-end-
This work was supported by the Global Technology Strategy Program, the William and Flora Hewlett Foundation, the Department of State, and the Environmental Protection Agency.

Reference: Allen A. Fawcett, Gokul Iyer, Leon E. Clarke, James A. Edmonds, Nathan E. Hultman, Haewon C. McJeon, Joeri Rogelj, Reed Schuler, Jameel Alsalam, Ghassem R. Asrar, Jared Creason, Minji Jeong, James McFarland, Anupriya Mundra, Wenjing Shi. Can Paris Pledges Avert Severe Climate Change, Science, November 26, 2015, doi: 10.1126/science.aad5761

Interdisciplinary teams at Pacific Northwest National Laboratory address many of America's most pressing issues in energy, the environment and national security through advances in basic and applied science. Founded in 1965, PNNL employs 4,400 staff and has an annual budget of nearly $1 billion. It is managed by Battelle for the U.S. Department of Energy's Office of Science. As the single largest supporter of basic research in the physical sciences in the United States, the Office of Science is working to address some of the most pressing challenges of our time. For more information on PNNL, visit the PNNL News Center, or follow PNNL on Facebook, Google+, LinkedIn and Twitter.

DOE/Pacific Northwest National Laboratory

Related Climate Change Articles from Brightsurf:

Are climate scientists being too cautious when linking extreme weather to climate change?
Climate science has focused on avoiding false alarms when linking extreme events to climate change.

Mysterious climate change
New research findings underline the crucial role that sea ice throughout the Southern Ocean played for atmospheric CO2 in times of rapid climate change in the past.

Mapping the path of climate change
Predicting a major transition, such as climate change, is extremely difficult, but the probabilistic framework developed by the authors is the first step in identifying the path between a shift in two environmental states.

Small change for climate change: Time to increase research funding to save the world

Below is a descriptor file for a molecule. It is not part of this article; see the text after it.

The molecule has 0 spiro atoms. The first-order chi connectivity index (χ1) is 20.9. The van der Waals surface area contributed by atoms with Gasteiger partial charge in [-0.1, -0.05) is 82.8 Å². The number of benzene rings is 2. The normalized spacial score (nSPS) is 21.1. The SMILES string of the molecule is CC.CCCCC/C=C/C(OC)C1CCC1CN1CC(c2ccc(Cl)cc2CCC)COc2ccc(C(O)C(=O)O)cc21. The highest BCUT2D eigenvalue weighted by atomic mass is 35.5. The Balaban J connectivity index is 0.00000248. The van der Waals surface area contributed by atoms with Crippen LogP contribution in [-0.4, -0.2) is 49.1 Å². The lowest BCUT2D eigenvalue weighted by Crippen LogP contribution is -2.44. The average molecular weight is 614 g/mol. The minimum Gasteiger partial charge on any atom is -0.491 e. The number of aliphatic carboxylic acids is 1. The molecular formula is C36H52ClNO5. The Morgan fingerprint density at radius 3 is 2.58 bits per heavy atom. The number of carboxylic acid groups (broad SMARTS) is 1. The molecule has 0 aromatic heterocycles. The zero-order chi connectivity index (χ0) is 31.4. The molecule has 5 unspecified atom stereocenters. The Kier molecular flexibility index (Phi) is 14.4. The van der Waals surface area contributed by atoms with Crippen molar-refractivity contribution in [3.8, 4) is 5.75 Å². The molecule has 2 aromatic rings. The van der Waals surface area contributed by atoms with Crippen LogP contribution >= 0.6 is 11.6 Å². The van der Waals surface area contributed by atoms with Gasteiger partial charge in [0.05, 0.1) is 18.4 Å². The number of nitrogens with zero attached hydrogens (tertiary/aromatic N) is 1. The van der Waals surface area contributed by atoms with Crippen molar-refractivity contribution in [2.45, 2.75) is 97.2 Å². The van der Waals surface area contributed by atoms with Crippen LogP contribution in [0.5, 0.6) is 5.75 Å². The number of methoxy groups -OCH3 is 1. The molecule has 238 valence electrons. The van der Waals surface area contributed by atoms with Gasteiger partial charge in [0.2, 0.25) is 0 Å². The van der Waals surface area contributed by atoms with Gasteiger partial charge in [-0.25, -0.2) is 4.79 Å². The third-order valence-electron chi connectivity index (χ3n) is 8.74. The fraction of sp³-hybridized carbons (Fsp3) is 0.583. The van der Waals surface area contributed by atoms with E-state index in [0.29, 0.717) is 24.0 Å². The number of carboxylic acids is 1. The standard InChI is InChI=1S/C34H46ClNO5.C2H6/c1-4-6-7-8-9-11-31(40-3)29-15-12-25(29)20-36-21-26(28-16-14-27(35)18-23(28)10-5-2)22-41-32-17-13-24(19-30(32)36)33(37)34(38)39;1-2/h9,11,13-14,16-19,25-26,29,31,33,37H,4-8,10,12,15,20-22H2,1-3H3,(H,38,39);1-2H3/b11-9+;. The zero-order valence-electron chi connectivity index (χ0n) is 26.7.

A new study shows that there is a huge disproportion in the level of funding for social science research into the greatest challenge in combating global warming -- how to get individuals and societies to overcome ingrained human habits to make the changes necessary to mitigate climate change.

Sub-national 'climate clubs' could offer key to combating climate change
'Climate clubs' offering membership for sub-national states, in addition to just countries, could speed up progress towards a globally harmonized climate change policy, which in turn offers a way to achieve stronger climate policies in all countries.

Review of Chinese atmospheric science research over the past 70 years: Climate and climate change
Over the past 70 years since the foundation of the People's Republic of China, Chinese scientists have made great contributions to various fields in the research of atmospheric sciences, which attracted worldwide attention.

A CERN for climate change
In a Perspective article appearing in this week's Proceedings of the National Academy of Sciences, Tim Palmer (Oxford University), and Bjorn Stevens (Max Planck Society), critically reflect on the present state of Earth system modelling.

Fairy-wrens change breeding habits to cope with climate change
Warmer temperatures linked to climate change are having a big impact on the breeding habits of one of Australia's most recognisable bird species, according to researchers at The Australian National University (ANU).

Believing in climate change doesn't mean you are preparing for climate change, study finds
Notre Dame researchers found that although coastal homeowners may perceive a worsening of climate change-related hazards, these attitudes are largely unrelated to a homeowner's expectations of actual home damage.

Older forests resist change -- climate change, that is
Older forests in eastern North America are less vulnerable to climate change than younger forests, particularly for carbon storage, timber production, and biodiversity, new research finds.

Read More: Climate Change News and Climate Change Current Events
Brightsurf.com is a participant in the Amazon Services LLC Associates Program, an affiliate advertising program designed to provide a means for sites to earn advertising fees by advertising and linking to Amazon.com.